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Crowded Coasts: Fieldwork and Research

Coastal Development
To investigate factors that have shaped the development and growth of contrasting crowded coasts over time.

Coastal Competition
To investigate pressure on the coastal environment when development and conservation meet head on.

Coastal Erosion or Flooding
To investigate the rate of coastal retreat or the degree of coastal flood risk, together with their impacts on development and people on a small scale.

Coastal Management
To investigate the success of coastal management strategies.

Seaford (+ Research Bournemouth and Foreign Resort: e.g. Spain, Florida, ustralia ! Fieldwork:
Surve( visitor num+ers, ages, distance traveled, duration of sta( (,uestionnaire!, pedestrian count, traffic surve( (in and out of season! *nvironmental surve(s, land use surve( (closed newl( opened shops and hotels! Surve( reasons for sta(, where mone( spent, suggestions for improvements from tourists (,uestionnaire! .and use surve(s (age of +uildings!

Seven Sisters Country Park (+ Research on "orfa #arlech, $.%ales & Sand 'unes! Fieldwork:
ssess the value and level of destruction of high value coastal areas (Seven Sisters /ountr( 0ark!. *.g. #igh value coastal areas such as Sand 'unes ("orfa #arlech!. Transects & S(stematic, Stratified, random, +reak of slope .and use - ctivit( mapping *nvironmental Surve(s - litter sampling *nvironmental 1mpact

Cuckmere Haven and Seaford Fieldwork:

(+ research on Reculver Ba(, )ent & *rosion and "anagement!

Cuckmere Haven and Seaford Fieldwork:

(+ research on Reculver Ba(, )ent & *rosion and "anagement!

2 'igital photos, field sketches and video evidence to show evidence of erosion or effectiveness of sea defences 2 "apping - recording evidence of t(pes of wave, longshore drift, storm conditions, +each morpholog( (transects!, cliff face features (undercutting, slides, slumps, rock falls! low l(ing land, salt marsh, flood levels, and the presence of sea defences. 2 'amage to sea defences & Bi2polar surve(s, at risk land use on cliffs or sea front (hotels, residential, recreational, +usiness!. Surve( views3uestionnaires of various local people, council etc. 1mpacts on +usiness-land use.

2 "apping-recording structures and their effects as defences in coping with waves, .S', storms, mass movement. #ow various flood defences work together, impacts down drift (measure height of +each either side of gro(nes, annotated photo4s! 2 Surve(s or environmental damage from development and visitor pressure, strengths and weakness of strategies to manage fragile areas (annotated photos!, surve( interest groups. 2 /ost +enefit anal(sis of different management strategies along the coast 2 /onflict matri5 of different viewpoints and interest groups along the coast of defences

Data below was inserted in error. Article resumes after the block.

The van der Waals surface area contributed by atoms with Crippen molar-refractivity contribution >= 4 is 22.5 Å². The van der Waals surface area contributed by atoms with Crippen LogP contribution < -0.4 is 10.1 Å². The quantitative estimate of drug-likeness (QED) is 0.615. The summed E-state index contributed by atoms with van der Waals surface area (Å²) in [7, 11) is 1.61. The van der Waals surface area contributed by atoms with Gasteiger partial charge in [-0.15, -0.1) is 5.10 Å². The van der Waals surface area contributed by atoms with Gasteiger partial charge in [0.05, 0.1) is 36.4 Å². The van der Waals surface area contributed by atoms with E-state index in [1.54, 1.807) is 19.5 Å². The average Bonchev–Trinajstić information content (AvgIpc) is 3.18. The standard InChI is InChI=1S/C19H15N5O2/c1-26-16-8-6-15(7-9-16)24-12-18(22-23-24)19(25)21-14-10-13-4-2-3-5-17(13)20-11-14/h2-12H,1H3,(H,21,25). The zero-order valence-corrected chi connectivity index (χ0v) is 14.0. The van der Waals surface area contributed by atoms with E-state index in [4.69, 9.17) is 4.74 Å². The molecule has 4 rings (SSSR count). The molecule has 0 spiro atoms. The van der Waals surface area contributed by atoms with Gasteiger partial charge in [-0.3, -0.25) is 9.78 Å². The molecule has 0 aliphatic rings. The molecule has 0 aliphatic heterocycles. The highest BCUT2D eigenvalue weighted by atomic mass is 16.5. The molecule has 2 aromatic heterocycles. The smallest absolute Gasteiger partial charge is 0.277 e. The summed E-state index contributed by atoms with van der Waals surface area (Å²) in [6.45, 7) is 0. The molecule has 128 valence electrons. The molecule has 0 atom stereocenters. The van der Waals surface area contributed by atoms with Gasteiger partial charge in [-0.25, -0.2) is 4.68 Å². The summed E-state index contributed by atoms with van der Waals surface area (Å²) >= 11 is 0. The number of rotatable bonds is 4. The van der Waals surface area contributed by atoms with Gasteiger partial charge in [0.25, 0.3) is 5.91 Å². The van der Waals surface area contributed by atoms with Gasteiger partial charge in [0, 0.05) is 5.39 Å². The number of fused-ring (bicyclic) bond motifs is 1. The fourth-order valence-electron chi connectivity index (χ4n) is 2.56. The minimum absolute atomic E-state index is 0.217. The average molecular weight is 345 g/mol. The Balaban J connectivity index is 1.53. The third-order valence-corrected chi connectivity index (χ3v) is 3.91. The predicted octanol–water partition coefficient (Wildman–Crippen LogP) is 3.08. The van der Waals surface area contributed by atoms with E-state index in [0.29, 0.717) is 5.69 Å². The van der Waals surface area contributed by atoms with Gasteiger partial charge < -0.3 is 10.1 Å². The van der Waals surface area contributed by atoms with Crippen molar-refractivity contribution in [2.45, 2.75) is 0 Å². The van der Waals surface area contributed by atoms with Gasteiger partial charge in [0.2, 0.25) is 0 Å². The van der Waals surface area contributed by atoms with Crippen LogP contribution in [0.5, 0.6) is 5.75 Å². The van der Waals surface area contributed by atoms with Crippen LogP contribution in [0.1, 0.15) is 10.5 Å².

Researc :
0opulation data from censuses. 6ld maps 6ld photographs For foreign resorts: Travel +rochures, online holida( info

Researc :
"aps of changing land use 0revious surve(s $ews paper articles & applications for development /onsultation with interest groups in the area

Researc :
2 .ocal or *nvironment genc( data regarding past and present rates of erosion and flood risk (storm-flood return!. #istorical documents and maps. Satellite images (e.g. plotting .S'!, online site (universit( sites! 2 $ews paper coverage of events, secondar( 3uestionnaire data, impacts on planning, land use and insurance, long term effects on 7o+s etc, environmental losses (+eaches, SSS14s etc!

Researc :
2 .ocal or *nvironmental genc( data regarding changes in rates of erosion and flood risk. #istorical documents and maps. Satellite images, online sites (universit(!. 2 $ewspaper coverage, secondar( 3uestionnaire data, impacts on planning, land use and insurance, longer term impacts (+eaches, SSS14s etc!. 1mpacts on +io2diversit( studies.

Data Presentation:
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Data !nalysis: